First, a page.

Europas trügerische Bankenunion

LONDON – Nach einem 16 Stunden dauernden Verhandlungsmarathon waren Politiker, Technokraten und Journalisten am 20. März erpicht darauf, die Einigung über den letzten Teil der Europäischen Bankenunion als Erfolg zu präsentieren. Doch der Schein trügt. Auf dem Papier mag die „Bankenunion” vielleicht ja bald existieren. In der Praxis allerdings wird sie entlang nationaler Grenzen zersplittert bleiben und aufgeteilt  in einen nördlichen „Kern“, wo die Regierungen weiterhin hinter lokalen Banken stehen, und eine südliche „Peripherie“, wo den Regierungen das Geld ausgegangen ist.

Man denke zurück an den Juni 2012. Spaniens ramponierte Banken drohten den spanischen Staat mit in den Abgrund zu reißen, so wie dies 18 Monate zuvor dem irischen Staat mit seinen Banken passierte, während sich in der Eurozone Panik breitmachte. Die Führung der Europäischen Union beschloss, die Verbindung zwischen klammen Banken und finanzschwachen Regierungen aufzubrechen. Eine europäische Bankenunion würde die Verantwortung im Umgang mit Bankenpleiten auf die Ebene der Eurozone heben – ähnlich wie in Amerika, wo sich Bundesbehörden notleidender Banken, beispielsweise in Florida, annehmen und auch die Befugnis haben, Anleihegläubiger zu beteiligen, der betroffenen Bank Bundesmittel zur Verfügung zu stellen und Finanzinstitutionen zu schließen.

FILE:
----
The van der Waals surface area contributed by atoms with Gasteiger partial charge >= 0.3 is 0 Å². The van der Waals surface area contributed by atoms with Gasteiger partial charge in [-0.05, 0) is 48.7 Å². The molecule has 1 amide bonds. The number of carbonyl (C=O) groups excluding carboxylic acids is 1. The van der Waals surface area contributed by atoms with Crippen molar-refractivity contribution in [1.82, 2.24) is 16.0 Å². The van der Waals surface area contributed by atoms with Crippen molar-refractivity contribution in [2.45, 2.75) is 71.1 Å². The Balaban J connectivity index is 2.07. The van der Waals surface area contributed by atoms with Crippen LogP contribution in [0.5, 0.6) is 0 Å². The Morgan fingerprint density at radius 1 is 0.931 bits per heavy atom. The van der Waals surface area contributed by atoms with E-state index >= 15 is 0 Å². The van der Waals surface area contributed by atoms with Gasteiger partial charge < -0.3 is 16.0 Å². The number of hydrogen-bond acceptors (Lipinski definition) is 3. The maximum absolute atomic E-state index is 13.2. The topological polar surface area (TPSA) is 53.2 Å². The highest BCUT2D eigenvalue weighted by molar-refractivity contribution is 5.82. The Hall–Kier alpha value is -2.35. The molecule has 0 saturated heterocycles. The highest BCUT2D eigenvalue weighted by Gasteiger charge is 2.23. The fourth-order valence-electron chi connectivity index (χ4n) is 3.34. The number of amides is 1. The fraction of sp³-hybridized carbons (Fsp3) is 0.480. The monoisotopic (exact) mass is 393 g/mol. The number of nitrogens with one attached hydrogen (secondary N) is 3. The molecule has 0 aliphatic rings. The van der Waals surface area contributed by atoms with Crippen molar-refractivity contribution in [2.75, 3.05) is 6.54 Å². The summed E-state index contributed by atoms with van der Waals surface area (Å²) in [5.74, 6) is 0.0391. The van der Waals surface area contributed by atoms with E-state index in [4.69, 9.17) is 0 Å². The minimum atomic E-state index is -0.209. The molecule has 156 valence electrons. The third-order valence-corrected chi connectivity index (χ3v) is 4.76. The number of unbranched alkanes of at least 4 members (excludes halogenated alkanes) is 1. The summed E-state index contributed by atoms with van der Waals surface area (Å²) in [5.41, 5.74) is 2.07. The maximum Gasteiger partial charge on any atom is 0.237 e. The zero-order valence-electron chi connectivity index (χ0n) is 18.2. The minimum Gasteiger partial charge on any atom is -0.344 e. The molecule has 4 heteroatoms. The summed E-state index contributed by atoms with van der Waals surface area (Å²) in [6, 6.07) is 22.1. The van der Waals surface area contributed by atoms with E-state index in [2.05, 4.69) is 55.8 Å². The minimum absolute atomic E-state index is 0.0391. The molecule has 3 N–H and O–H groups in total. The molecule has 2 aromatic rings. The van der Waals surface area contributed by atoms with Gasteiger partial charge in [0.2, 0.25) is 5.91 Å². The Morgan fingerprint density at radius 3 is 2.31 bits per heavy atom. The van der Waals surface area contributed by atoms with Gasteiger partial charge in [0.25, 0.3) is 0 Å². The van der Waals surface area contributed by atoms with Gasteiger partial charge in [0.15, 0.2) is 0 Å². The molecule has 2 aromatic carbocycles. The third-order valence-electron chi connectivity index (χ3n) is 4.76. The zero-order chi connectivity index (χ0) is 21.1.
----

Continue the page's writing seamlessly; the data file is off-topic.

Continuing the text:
Einen Monat später intervenierte die Europäische Zentralbank schließlich, um der Panik Einhalt zu gebieten. Damit wurde der Euro gerettet, aber es wurde auch Druck von Deutschland genommen, die Kontrolle über seine vielfach notleidenden Banken abzutreten. Seit damals nützte die deutsche Regierung ihren Einfluss, um die vorgeschlagene Bankenunion auszuhöhlen. Was bleibt ist eine Hülle, um den Schein zu wahren.

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